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Minister of State in the Ministry of National Security, Dr. Donald Rhodd is calling for the short term expansion of the National Youth Service (NYS) to accommodate 20,000 young people, up from 5,000 per annum.
Speaking at the NYS Evening of Celebration, which was held at the Jamaica Pegasus, yesterday (November 29), Dr. Rhodd noted that the expansion of the programme would provide the opportunity for more young people to get involved in voluntary service, gain work experience, improve their discipline and develop their social skills.
“Whilst I appreciate all too well the realities of resource constraints, it is my view that the NYS programme should be expanded in the medium term to treat with the 160,000 unattached youth (in Jamaica). I respectfully submit that in the short term, resources must be found to allow for the intake of 20,000 youngsters per annum,” he stressed.
Noting the impact which the NYS has on young people and by extension, national development, Dr. Rhodd said that it was critical that the organization be afforded the requisite resources that are required to reach as many young people as possible in the short term, as it would prove to be more beneficial to the country in the long run, “as the economic and social cost of not doing so, far exceeds taking the requisite steps”.
“Every $100,000 spent on one participant in the NYS represents a saving of $400,000 to the public purse,” he noted.
Dr. Rhodd noted, however, that the expansion of the programme would not be feasible without the direct involvement of other organizations, especially the private sector.
He took the opportunity to not only thank those organizations that have assisted the NYS over the years, but also encouraged others to get involved in youth development, by facilitating training or funding established programmes.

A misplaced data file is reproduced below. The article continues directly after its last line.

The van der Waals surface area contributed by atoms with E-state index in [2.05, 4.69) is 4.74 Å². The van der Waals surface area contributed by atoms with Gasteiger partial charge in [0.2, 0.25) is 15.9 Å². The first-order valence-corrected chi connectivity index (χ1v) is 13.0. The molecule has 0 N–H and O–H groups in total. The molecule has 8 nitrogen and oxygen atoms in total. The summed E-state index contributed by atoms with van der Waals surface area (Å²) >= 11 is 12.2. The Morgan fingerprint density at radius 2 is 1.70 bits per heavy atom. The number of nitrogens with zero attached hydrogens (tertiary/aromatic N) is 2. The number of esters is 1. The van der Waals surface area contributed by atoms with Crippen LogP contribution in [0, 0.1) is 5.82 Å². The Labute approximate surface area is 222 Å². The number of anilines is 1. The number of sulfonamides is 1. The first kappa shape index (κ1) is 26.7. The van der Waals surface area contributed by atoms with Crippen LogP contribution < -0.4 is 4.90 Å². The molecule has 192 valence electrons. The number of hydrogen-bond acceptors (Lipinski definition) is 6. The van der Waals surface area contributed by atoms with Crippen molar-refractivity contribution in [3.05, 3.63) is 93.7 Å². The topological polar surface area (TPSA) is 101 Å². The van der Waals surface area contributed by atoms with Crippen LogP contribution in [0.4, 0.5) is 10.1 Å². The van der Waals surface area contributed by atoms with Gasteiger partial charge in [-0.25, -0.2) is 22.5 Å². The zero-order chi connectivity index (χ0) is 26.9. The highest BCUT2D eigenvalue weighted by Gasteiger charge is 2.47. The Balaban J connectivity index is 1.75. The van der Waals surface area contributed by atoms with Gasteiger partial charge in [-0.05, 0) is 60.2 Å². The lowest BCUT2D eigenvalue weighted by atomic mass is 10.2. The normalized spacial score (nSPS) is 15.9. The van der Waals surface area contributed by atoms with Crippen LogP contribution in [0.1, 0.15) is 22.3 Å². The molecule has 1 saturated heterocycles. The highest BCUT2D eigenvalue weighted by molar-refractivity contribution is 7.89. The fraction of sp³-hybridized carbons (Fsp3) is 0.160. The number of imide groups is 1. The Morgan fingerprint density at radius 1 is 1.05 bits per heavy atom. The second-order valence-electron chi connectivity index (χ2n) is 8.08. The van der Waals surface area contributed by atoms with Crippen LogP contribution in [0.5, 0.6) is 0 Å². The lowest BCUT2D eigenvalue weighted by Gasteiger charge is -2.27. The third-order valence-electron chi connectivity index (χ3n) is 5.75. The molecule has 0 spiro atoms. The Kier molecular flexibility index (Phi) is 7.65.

“The responsibility of identifying the resources to expand the NYS doesn’t rest solely with the Government, but with the private sector, non-governmental organizations, faith based organizations, as well as community based organizations. There can be no doubt that the NYS provides a useful vehicle for re-socialization of our young people,” he asserted.
The NYS was founded in 1973 by the Government of Jamaica to provide opportunities in relation to career development for young people aged 17 to 24. The programme was discontinued in 1983, but was re-introduced in 1995 amidst growing concerns of increasing incidents of crime and violence, anti-social behaviour and rising levels of youth unemployment.
Now a statutory body, the organisation aims to reduce the number of unattached and marginalized young people, reduce the likelihood of more young people getting involved in crime and violence, reduce the number of unemployed young persons and increase their skills level to ensure their competitiveness in the labour market.
The organization offers a number of programmes to young people. These include the NYS Corps Programme, the National Summer Employment Programme, the Private Sector Partner Initiative, the Success Programme, the Gender Sensitization Media Programme, the NYS Peace Facilitators Programme, the Jamaica-Canada Exchange Programme and the Jamaica Values and Attitudes Project for Tertiary Students.